When the Bolsheviks divided Central Asia into autonomous units based on linguistic differences, the distinction between Tajik and Uzbek was for the first time given a political-administrative expression. However, it was almost impossible to draw a physical boundary between the peoples; large Tajik groups came to live in Uzbekistan, while northern Tajikistan, which forms part of the Fergana Valley, had a significant Uzbek minority. At the same time, a number of smaller people in the Pamir Mountains were given a separate autonomous area within Tajikistan under the name of Mount Badakhshan. These people speak different languages and dialects and belong to the Ishmaelite direction ofShia Islam. The important Tajik-speaking cities of Bukhara and Samarkand remained in Uzbekistan and the small town of Dushanbe (in Stalin time: Stalinabad) in the south was made the capital.
Under Lenin’s Korenisatsija policy, a new Tajik political and cultural elite was established that led to the modernization and Sovietization of the republic. Under Stalin, the majority of this elite was charged with bourgeois nationalism and purged under the great terror. From the late 1930s to the 1960s, the republic was mainly led by Russians from Moscow.
During the Soviet period, Tajikistan underwent significant economic development. The waterfalls provided the basis for aluminum production, the uranium deposits for weapons production and irrigation for cotton production. Thanks to large central transfers, annual growth in the 1960s and 1970s was around 8-10 percent. Nevertheless, the republic remained one of the poorest in the Soviet Union, partly because it had the highest birth rate and annual population growth of 3.5–4 percent. This led to significant overpopulation and unemployment in the countryside. The skilled labor force in the industry was to a large extent migrants from Russia and other Europeans.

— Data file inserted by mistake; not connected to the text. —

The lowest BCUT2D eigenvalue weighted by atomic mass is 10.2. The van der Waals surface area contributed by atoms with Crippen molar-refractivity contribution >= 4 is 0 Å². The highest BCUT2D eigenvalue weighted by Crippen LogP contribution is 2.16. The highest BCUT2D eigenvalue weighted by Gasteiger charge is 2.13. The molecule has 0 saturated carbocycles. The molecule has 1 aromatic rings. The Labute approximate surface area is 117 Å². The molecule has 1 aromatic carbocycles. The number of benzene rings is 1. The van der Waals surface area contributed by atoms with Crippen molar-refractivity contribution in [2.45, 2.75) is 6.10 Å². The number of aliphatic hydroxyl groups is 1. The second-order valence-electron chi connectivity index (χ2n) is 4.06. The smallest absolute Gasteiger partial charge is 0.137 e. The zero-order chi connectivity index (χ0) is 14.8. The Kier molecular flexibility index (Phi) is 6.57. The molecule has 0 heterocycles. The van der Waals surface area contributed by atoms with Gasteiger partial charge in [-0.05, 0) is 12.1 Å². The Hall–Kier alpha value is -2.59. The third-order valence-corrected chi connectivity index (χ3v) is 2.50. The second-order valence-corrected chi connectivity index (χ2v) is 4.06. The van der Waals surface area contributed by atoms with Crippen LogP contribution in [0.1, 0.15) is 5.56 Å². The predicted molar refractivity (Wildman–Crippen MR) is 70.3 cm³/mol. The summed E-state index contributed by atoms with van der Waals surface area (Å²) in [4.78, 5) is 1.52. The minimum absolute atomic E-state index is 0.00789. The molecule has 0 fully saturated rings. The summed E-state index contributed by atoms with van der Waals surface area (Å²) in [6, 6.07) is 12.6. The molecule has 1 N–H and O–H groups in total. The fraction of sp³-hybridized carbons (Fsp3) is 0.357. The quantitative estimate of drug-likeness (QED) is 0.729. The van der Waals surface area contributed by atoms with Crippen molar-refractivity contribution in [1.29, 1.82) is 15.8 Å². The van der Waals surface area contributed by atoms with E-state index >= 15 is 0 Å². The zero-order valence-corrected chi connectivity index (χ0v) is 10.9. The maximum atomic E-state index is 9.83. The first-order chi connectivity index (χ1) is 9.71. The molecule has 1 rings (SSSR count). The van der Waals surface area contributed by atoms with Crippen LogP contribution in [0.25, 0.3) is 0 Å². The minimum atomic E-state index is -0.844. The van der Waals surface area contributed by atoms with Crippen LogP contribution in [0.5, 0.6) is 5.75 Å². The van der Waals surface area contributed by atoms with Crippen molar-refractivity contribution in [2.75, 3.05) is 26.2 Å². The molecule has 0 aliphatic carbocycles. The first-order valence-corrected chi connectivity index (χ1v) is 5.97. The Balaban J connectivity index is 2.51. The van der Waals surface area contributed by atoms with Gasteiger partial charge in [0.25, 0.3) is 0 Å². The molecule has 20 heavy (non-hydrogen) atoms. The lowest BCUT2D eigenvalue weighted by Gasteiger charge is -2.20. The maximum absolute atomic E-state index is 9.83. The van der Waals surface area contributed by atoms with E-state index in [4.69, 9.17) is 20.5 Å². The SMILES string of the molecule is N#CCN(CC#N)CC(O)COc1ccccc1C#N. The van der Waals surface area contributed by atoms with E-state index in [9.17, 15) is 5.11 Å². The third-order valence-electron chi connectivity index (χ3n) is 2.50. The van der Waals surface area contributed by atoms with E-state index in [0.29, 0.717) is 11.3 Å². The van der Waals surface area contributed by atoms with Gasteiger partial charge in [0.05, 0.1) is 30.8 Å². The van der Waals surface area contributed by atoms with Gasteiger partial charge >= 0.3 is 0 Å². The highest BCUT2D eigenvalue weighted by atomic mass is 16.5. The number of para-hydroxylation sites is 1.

In the second half of the 1980s, during the perestroika, Tajikistan was one of the first Union republics to introduce its own language law that made the titular population a “state language”. This led some Russians to move out. Several followed when riots broke out in the capital Dushanbe in February 1990. Xenophobia was promoted and over 20 people lost their lives.
Clan and regional loyalties are very strong in Tajikistan. Apparently ideological conflicts between Communists, Islamists and Democrats following the dissolution of the Soviet Union have very often been the expression of traditional regional contradictions. Communists have been particularly strong in the northern province of Sugdh (formerly Leninabad, around Khodzhand) as well as in Kuljab, while Islamist support points have been in the southern and eastern regions, Kurgan-Tjube, Garm and Pamir. Leninabad is the only part of the country that has a certain industry, and its leaders dominated Tajik politics during the Soviet period.
Tajikistan formally became an independent state at the turn of the year 1991/1992. At the November 1991 presidential election, the former first secretary of the Tajik Communist Party, Rahmon Nabiyev, came from Leninabad.
In 1992, a month-long demonstration outside parliament turned into a regular civil war. Young Muslims emerged as mujahedin fighters. Nabijev formed a “national reconciliation government”, but fierce fighting continued in many places in the southern provinces; occasionally also in the capital. Nabijev was overthrown in September 1992, but the civil war continued. Local warlords operated more or less independently of both warring parties; several were former criminals. Civilian abuse occurred frequently.